AIER’s College Destinations Index (CDI) looks at informal learning and lifestyle opportunities in 229 metropolitan areas that are homes to colleges and universities. We sort each metro according to size and gather data for 12 metrics chosen to describe three broad categories critical to an optimal student experience: Academic Environment, Quality of Life, and Professional Opportunity. We analyze the results to come up with the year’s 75 best college areas.
Over the past few years, America has slowly pulled itself out of a severe recession. But recoveries are never uniform across all sectors of an economy and all geographic regions of a country. This year, we saw metropolitan areas experiencing jumps in arts & leisure (a component of Quality of Life), while smaller gains were made in entrepreneurial activity (a component of Professional Opportunity). But some metros experienced markedly stronger gains than others.
Arts & leisure is a direct measure of the number of recreational establishments or entertainment activities per 100,000 residents. A high score is a good indicator of a lively town or city with plenty of activities to engage a youthful and social population. When the recession struck, many metro areas were hit especially hard in arts & leisure as college students and the general population tightened their wallets. Now, with the economy in a period of growth, people are spending more at recreational establishments, and more of these establishments are opening.
Entrepreneurial activity shows the net total increase in businesses per 100,000 residents. In last year’s CDI, which was largely based on business-related data from the height of the recession, only four out of the top 75 college metros showed positive growth in this metric. Many areas that did well relative to other localities were still losing businesses, but not as severely as other metros. This year’s rankings are based on post-recession data. We are seeing a gradual turnaround—with new businesses and growth opportunities in many areas. These new ventures are important for overall economic prosperity. For students, a strong economy means greater opportunities for career-building internships and part-time work, and post-graduate jobs.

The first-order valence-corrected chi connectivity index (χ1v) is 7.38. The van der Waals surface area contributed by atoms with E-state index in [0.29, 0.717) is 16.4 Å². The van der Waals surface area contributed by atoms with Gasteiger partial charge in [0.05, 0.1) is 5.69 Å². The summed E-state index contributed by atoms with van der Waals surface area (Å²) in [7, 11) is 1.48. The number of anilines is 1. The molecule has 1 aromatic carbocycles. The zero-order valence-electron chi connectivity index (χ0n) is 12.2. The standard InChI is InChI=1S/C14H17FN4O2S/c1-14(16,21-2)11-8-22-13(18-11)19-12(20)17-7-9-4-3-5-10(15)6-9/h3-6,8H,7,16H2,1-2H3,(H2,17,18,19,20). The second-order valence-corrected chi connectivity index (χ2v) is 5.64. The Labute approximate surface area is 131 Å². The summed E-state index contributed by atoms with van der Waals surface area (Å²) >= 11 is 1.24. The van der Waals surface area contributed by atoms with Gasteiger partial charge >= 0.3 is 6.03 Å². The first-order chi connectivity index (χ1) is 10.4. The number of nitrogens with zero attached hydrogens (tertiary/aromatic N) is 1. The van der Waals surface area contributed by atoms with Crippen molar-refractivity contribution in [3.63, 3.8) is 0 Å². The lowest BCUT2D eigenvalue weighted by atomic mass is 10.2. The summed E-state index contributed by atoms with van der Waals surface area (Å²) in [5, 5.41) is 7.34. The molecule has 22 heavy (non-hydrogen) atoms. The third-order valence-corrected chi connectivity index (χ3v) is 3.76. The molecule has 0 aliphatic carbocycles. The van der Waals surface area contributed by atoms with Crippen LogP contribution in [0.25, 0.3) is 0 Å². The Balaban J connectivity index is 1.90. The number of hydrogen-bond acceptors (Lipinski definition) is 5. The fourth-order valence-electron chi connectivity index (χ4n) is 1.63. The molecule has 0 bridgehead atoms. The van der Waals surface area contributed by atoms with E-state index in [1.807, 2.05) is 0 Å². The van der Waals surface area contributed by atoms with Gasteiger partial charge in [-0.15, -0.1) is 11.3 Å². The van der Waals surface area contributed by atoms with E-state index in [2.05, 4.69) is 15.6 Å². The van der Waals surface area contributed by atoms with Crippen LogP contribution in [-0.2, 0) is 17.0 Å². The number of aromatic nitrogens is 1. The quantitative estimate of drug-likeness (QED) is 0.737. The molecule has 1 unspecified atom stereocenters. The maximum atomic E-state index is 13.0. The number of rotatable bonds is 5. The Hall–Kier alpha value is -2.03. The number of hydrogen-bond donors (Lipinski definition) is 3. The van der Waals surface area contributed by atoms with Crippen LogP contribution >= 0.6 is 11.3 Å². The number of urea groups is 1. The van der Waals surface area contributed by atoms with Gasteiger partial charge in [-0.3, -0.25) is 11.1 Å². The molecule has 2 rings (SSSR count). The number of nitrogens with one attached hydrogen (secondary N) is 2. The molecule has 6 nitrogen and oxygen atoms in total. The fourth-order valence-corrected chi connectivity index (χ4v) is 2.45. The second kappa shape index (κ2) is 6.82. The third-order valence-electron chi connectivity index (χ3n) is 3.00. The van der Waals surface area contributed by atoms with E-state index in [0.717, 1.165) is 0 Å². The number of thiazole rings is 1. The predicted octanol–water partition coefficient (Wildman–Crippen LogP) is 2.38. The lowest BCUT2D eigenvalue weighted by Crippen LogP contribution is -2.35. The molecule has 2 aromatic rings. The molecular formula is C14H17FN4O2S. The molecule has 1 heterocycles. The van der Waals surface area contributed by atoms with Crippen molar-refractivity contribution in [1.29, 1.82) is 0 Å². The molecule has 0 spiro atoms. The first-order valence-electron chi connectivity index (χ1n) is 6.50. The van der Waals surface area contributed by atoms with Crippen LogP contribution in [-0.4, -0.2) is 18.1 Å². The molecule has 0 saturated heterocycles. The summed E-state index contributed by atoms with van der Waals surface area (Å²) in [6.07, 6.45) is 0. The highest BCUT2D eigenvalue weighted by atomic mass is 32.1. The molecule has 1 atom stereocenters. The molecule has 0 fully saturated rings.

Charlottesville, home to the 21,000-student University of Virginia, is a good model of a recovering economy. Pre-recession data shown in the 2011 index had it ranked sixth among college towns, with strong showings in both arts and leisure and entrepreneurial activity.
When the crash hit, Charlottesville was not spared—losing around ten arts and entertainment establishments per 100,000 residents. Worse still, it fell drastically into the negatives inentrepreneurial activity, losing close to 70 businesses per 100,000 residents. The changes pushed Charlottesville’s ranking to 13 last year.
This year, the data shows Charlottesville making a comeback, up over 26 percent in arts & leisureestablishments to actually top pre-recession levels at around 50 businesses per 100,000 residents. At the same time, the downward spiral for entrepreneurial activity has significantly slowed. The area lost less than ten businesses per 100,000 residents in the past year, while unemployment dropped to 4.1 percent. These shifts were enough to lift Charlottesville to ninth in its size category this year.